Yoga for the Handicapped Child
Roberta was a child who lived 14 years affected with Down's Syndrome and died in 1986. Under the instruction of her mother the girl practiced various yoga techniques, recuperating nearly all of her cerebral activity. A few months before she died, She began further yoga studies in Mina Gerais University of Brazil, her native place, and she even became a teacher of yoga to others with a full consciousness of its benefits.
I had the pleasure of meeting Roberta's mother, Sonia Sumar, at the Third National Yoga Encounter a few months ago in Buenos Aires, Argentina. She has been working with children born with Down's Syndrome, an in curable genetic disorder, based on her experience with Roberta. She preferred to call them "exceptional children," as she considers that each word is a mantra. In her opinion, we have to be very careful about which words we use. "If I call them 'invalids,' I am underestimating that person. So our work starts with the name we give it," she said.
Sonia taught her daughter breathing exercises, asanas, relaxing techniques and concentration. She affirms that Roberta had a 90% recovery - not that she was cured - but that her social performance was an absolute success. She became self-sufficient to live, act, read, etc. "After Roberta's death," Sonia went on, "I realized that all the work was just beginning. When people pitied me for her death, thinking that my effort had been wasted, I told them that she had lived all those years well and happy. It is quality of life and not quantity of years that matters, as each one of us has a life span and mission that goes with it. Yoga expands our understanding and improve our life, but it doesn't give immortality to our body. Our immortal soul is improved by it. That's what counts. When parents who have children with Down's Syndrome tell me how unhappy they are, and demand why God gave them that burden, I tell they, 'Why not? Why not you or me? Having that child was wonderful for me."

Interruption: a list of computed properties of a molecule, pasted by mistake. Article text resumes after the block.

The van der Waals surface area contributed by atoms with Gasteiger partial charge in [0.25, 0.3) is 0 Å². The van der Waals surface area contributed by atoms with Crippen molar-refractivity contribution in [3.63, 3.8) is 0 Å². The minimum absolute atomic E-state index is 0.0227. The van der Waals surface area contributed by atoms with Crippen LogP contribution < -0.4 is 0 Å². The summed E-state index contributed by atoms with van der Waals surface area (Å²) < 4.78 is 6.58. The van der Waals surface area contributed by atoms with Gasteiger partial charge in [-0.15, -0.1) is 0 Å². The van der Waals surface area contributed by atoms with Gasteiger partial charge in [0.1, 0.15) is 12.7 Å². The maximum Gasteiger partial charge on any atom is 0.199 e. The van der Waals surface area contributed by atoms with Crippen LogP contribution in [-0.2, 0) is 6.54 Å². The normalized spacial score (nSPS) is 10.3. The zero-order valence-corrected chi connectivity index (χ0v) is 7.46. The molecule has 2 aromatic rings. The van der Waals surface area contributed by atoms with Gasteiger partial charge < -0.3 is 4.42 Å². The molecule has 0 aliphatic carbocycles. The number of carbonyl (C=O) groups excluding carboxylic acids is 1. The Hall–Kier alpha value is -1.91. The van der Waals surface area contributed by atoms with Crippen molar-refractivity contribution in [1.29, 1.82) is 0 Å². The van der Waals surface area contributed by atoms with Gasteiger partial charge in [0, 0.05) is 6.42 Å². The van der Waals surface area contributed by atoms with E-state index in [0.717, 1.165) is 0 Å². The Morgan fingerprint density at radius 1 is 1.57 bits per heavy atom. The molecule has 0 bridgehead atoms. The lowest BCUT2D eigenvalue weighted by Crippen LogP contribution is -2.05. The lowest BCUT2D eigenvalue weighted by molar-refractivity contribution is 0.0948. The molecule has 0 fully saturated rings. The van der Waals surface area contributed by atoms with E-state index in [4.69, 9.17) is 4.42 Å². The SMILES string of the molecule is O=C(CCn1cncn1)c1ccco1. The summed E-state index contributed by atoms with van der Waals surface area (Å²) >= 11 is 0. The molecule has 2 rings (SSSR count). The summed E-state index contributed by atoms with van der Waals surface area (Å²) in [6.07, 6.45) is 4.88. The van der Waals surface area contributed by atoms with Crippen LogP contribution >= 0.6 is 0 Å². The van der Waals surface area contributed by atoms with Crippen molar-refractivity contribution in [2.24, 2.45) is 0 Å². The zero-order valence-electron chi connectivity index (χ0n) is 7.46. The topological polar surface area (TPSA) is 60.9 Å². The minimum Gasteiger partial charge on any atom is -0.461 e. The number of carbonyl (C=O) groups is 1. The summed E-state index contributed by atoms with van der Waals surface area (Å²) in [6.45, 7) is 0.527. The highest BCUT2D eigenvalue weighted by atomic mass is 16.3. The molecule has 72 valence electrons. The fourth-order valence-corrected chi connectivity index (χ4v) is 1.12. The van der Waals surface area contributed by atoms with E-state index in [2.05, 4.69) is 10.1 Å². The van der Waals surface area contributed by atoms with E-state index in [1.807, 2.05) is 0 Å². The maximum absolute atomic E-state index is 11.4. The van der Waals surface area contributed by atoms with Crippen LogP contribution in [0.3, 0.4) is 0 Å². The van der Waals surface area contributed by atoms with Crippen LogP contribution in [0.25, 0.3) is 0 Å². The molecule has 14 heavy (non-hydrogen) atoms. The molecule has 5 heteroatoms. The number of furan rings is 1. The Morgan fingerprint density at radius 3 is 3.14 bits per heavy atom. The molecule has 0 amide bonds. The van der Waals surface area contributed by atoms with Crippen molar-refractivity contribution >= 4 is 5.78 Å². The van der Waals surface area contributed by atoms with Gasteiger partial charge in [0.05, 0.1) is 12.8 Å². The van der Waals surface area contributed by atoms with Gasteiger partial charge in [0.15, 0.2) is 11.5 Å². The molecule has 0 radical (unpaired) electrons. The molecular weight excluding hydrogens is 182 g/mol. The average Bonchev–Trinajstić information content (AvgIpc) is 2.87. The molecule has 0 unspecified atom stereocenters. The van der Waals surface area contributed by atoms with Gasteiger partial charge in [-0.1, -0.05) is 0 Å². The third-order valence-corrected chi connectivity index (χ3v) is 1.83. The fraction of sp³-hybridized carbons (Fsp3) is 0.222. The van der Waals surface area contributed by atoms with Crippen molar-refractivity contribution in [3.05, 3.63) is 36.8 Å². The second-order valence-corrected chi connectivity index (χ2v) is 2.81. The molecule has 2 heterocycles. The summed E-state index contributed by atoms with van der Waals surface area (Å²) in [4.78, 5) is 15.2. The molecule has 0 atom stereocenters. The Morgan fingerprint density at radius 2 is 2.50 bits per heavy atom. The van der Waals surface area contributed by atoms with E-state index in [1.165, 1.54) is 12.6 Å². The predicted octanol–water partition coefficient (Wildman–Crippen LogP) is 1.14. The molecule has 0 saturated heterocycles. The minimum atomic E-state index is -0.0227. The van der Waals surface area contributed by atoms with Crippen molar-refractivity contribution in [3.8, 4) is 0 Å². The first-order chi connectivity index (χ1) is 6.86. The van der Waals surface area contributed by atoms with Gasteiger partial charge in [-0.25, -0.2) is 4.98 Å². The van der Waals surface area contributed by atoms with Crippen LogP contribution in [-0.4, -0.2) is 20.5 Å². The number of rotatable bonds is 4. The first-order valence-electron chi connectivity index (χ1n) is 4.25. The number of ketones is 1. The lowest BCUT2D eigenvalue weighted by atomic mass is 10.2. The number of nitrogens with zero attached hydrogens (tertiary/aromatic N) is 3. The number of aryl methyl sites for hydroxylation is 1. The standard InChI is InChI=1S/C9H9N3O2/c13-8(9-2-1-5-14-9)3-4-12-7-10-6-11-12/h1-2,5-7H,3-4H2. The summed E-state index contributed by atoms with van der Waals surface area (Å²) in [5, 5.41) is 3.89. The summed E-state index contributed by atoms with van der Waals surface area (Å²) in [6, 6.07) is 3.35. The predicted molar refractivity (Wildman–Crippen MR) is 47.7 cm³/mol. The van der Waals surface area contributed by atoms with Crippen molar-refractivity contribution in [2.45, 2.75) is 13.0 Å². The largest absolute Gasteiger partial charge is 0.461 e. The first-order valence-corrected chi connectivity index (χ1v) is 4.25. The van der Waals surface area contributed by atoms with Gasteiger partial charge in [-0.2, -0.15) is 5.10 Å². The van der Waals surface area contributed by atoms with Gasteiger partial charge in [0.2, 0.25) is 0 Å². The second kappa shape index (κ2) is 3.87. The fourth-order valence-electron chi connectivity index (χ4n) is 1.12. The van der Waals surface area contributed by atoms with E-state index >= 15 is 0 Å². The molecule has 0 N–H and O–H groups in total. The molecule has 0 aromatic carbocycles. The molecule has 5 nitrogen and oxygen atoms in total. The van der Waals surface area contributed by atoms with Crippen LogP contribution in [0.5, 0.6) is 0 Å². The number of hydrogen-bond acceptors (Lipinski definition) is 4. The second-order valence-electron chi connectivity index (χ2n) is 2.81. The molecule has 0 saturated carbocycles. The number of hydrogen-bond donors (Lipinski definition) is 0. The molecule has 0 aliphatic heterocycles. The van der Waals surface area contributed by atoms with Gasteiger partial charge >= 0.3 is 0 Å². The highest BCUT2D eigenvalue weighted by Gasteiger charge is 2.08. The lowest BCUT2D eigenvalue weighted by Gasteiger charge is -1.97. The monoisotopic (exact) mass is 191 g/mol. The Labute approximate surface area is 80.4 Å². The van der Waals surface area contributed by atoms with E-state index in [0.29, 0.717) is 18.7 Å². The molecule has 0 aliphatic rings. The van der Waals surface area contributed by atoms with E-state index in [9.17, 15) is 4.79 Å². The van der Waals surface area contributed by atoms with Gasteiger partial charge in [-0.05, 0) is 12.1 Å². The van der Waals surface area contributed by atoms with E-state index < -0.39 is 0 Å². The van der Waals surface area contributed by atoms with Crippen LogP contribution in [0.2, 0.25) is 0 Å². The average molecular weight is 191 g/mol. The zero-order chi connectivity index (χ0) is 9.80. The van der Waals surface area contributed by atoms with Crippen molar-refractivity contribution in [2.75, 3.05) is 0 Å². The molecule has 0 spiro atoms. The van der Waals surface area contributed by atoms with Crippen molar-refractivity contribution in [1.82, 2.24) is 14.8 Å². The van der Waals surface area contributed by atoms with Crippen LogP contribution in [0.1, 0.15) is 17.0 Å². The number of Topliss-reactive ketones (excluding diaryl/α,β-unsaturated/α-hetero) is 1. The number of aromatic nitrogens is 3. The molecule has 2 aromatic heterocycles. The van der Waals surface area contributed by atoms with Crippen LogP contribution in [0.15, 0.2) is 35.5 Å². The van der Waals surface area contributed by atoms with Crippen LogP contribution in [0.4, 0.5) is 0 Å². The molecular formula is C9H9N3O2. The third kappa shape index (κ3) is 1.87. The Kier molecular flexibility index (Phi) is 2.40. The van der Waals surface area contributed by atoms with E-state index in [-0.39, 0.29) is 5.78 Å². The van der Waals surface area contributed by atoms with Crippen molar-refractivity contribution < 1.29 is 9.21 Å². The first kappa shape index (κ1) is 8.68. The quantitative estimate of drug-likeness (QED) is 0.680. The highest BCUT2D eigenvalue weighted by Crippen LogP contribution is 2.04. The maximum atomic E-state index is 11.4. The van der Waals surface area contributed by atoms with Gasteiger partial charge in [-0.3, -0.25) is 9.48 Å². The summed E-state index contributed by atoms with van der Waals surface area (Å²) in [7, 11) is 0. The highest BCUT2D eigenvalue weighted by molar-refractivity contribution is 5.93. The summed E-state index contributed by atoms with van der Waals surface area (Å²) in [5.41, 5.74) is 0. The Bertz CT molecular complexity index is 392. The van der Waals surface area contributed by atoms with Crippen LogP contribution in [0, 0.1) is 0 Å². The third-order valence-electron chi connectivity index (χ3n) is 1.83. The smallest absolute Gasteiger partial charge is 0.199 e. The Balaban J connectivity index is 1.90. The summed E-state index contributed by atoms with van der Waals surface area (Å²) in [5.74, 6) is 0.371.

Now Mrs. Sumar has lost of children practicing yoga and is training teachers for several states of Brazil. Asked to describe her methods, she replied, "First I have some interviews to see if the parents understand the method and if the child is inclined, as some children would rather dance or practice martial arts. If they both accept well, we start work. Each child's mother must participate. First it is individual work. Then according to the evolution we place that child with other children. Lots of them can work with normal children after some time. In our work we not only want the children to recover, but to have a full understanding of themselves as well."
"Think of your children not as burdens." Sonia advises parents, "but as jewels, pearls that will help you evolve. Don't question God, but work in yoga so as to find the answers that will give you great surprises. Parents want their children to do what they couldn't achieve. But I think we must work for understanding inside ourselves. When children such as these make us look inside and remember our real nature, we grow in our infinite spirit, which is the goal. The aim and the reason for our souls on this earth."
Article copyright Himalayan Academy.
The comments are owned by the author. We aren't responsible for their content.